_{0}). (

**a**) ground contact time (t

_{c}), (

**b**) step rate (SR), (

**c**) step length (SL), (

**d**) ratio of step length to leg length (SL/L

_{0}), (

**e**) ratio of stance-averaged vertical force to body weight (F

_{Zavg}/mg), (

**f**) total thigh range of motion (θ

_{total}), (

**g**) average thigh angular velocity (ω

_{avg}), (

**h**) modeled maximum thigh angular acceleration (α

_{max}).

Speed (m/s) | t_{c}(s) | SR (steps/s) | SL (m) | SL/L_{0}(ratio) | F_{Zavg}/mg(ratio) | 𝜃_{total} (deg) | ω_{avg}(deg/s) | α_{max}(deg/s ^{2} × 10^{3}) |
---|---|---|---|---|---|---|---|---|

7.00 | 0.121 | 4.14 | 1.69 | 1.99 | 1.99 | 84.5 | 349.8 | 7.15 |

8.00 | 0.106 | 4.42 | 1.81 | 2.13 | 2.13 | 89.2 | 394.3 | 8.60 |

9.00 | 0.094 | 4.66 | 1.93 | 2.27 | 2.27 | 94.1 | 438.6 | 10.09 |

10.00 | 0.085 | 4.88 | 2.05 | 2.41 | 2.41 | 99.0 | 482.8 | 11.62 |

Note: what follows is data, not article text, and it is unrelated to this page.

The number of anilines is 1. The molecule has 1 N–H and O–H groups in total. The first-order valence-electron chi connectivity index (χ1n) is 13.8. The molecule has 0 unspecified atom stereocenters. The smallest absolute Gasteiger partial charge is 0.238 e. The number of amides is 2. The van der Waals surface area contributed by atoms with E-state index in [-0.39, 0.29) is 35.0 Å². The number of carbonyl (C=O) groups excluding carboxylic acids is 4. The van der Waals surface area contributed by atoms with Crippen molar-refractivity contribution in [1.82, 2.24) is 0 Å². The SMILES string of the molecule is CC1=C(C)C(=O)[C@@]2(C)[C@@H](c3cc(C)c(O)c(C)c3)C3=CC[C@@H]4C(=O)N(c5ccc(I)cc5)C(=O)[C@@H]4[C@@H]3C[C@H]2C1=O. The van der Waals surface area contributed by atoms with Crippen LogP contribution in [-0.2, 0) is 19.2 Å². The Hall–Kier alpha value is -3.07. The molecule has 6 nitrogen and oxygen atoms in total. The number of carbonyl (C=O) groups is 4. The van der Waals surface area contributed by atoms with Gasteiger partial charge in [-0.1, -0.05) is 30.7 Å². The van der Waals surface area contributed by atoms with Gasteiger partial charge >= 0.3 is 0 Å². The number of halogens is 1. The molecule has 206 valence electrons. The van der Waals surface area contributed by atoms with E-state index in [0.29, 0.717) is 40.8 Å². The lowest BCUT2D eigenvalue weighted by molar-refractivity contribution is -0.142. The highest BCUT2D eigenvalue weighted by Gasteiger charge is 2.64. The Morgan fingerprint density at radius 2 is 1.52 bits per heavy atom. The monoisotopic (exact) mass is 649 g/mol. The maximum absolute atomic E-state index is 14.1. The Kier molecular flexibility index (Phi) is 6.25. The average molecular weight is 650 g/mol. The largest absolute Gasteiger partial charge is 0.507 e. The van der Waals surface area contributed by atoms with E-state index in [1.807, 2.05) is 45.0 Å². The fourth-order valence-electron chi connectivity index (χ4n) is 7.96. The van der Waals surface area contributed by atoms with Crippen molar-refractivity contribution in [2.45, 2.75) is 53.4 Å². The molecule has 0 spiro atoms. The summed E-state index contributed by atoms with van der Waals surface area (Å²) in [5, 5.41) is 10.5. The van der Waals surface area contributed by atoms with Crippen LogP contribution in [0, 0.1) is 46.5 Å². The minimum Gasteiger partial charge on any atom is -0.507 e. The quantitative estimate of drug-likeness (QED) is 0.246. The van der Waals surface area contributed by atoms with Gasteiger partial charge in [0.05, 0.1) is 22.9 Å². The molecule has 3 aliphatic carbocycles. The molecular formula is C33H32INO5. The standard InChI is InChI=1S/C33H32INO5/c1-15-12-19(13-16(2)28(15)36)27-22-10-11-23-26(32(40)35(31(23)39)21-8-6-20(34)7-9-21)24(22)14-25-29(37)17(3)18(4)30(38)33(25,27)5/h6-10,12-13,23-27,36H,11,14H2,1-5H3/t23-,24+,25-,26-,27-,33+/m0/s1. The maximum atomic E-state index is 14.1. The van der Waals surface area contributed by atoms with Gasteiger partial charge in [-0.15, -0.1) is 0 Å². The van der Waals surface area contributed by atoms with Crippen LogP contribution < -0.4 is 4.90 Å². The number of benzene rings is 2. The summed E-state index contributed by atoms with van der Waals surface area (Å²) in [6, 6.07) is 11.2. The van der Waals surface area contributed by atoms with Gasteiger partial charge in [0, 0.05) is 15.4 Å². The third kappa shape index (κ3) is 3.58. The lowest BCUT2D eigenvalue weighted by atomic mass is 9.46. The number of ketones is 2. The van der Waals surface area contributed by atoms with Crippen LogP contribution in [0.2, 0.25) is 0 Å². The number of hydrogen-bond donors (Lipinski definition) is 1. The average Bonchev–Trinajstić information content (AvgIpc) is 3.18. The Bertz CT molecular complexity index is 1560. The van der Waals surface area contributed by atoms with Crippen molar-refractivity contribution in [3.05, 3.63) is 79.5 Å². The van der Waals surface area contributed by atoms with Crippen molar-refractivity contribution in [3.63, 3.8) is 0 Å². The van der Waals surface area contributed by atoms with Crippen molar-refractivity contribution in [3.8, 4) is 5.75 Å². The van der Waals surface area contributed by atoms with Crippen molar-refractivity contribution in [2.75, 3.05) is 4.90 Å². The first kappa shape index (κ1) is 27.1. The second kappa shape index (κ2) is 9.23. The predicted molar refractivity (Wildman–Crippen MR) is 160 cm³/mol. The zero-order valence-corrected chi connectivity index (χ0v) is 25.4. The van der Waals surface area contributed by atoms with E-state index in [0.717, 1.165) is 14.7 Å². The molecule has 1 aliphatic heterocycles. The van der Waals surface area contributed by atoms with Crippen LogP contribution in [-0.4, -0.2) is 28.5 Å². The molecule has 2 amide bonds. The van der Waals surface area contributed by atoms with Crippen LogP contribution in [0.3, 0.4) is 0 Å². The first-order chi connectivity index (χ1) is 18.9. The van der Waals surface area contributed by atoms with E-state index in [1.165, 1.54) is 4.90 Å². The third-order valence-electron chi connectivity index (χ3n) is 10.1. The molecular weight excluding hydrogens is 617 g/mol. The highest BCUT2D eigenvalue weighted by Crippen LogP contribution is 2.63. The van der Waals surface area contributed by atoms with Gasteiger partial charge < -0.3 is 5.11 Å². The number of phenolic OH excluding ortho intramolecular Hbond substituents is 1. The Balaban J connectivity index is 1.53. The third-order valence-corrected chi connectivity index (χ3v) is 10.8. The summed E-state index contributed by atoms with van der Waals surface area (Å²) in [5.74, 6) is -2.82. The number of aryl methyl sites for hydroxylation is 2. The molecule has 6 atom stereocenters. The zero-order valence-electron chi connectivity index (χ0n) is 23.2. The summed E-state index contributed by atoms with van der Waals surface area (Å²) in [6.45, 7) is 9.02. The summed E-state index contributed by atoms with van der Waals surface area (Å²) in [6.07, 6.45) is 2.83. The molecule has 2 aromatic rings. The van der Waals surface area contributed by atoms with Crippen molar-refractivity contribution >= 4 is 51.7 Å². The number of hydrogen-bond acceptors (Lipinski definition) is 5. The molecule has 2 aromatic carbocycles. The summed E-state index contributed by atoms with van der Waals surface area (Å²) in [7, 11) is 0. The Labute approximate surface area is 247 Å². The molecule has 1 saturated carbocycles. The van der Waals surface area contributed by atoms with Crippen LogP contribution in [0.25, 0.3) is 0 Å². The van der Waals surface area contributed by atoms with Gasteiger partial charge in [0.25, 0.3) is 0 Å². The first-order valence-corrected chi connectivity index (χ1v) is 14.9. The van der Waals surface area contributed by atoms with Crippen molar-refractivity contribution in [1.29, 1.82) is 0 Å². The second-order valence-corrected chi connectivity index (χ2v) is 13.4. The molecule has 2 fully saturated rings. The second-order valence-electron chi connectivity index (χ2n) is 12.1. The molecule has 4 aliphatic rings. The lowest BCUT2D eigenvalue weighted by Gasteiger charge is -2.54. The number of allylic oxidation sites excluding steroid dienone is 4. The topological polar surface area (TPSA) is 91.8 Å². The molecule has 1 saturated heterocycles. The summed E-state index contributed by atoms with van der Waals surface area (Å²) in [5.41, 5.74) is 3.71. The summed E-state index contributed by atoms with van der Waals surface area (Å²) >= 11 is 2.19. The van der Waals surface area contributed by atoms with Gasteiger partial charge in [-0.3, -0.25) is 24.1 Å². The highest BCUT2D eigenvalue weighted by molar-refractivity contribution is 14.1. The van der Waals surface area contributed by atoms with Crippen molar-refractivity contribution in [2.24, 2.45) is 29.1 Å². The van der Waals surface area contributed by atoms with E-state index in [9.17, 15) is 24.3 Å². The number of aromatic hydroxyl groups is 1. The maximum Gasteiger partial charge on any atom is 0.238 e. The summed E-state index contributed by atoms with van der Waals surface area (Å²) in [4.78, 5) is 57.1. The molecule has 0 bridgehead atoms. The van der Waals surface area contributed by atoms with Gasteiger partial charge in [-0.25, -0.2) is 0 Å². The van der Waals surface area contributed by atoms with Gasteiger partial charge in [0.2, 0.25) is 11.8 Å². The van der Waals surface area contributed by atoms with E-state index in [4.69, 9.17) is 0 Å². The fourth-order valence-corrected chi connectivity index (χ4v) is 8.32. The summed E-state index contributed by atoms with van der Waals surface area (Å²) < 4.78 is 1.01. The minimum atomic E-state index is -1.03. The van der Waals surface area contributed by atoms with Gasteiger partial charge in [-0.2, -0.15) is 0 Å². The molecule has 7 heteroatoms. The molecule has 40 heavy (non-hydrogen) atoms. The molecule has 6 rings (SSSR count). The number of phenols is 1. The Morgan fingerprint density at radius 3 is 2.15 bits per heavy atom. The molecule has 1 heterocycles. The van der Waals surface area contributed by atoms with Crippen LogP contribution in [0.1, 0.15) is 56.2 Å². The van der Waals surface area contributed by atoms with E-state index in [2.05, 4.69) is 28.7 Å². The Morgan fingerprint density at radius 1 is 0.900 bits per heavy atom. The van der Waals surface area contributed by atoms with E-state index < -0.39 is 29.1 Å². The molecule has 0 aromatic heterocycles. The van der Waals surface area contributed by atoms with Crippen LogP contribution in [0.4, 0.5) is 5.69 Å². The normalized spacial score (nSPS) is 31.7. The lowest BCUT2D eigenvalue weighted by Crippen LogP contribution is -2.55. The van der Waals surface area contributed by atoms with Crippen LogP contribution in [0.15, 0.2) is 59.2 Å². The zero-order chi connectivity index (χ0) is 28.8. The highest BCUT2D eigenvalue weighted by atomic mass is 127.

11.00 | 0.077 | 5.07 | 2.17 | 2.55 | 2.55 | 104.0 | 526.9 | 13.18 |

12.00 | 0.071 | 5.24 | 2.29 | 2.69 | 2.69 | 109.0 | 571.1 | 14.77 |

13.00 | 0.065 | 5.39 | 2.41 | 2.84 | 2.84 | 114.0 | 615.2 | 16.38 |

Speed (m/s) | t_{c}(s) | SR (steps/s) | SL (m) | SL/L_{0}(ratio) | F_{Zavg}/mg(ratio) | 𝜃_{total} (deg) | ω_{avg}(deg/s) | α_{max}(deg/s ^{2} × 10^{3}) |
---|---|---|---|---|---|---|---|---|

7.00 | 0.136 | 3.91 | 1.79 | 1.88 | 1.88 | 81.0 | 316.9 | 6.12 |

8.00 | 0.119 | 4.19 | 1.91 | 2.01 | 2.01 | 85.2 | 356.9 | 7.38 |

9.00 | 0.106 | 4.43 | 2.03 | 2.14 | 2.14 | 89.5 | 396.6 | 8.68 |

10.00 | 0.095 | 4.65 | 2.15 | 2.26 | 2.26 | 93.8 | 436.3 | 10.01 |

11.00 | 0.086 | 4.85 | 2.27 | 2.39 | 2.39 | 98.2 | 475.8 | 11.38 |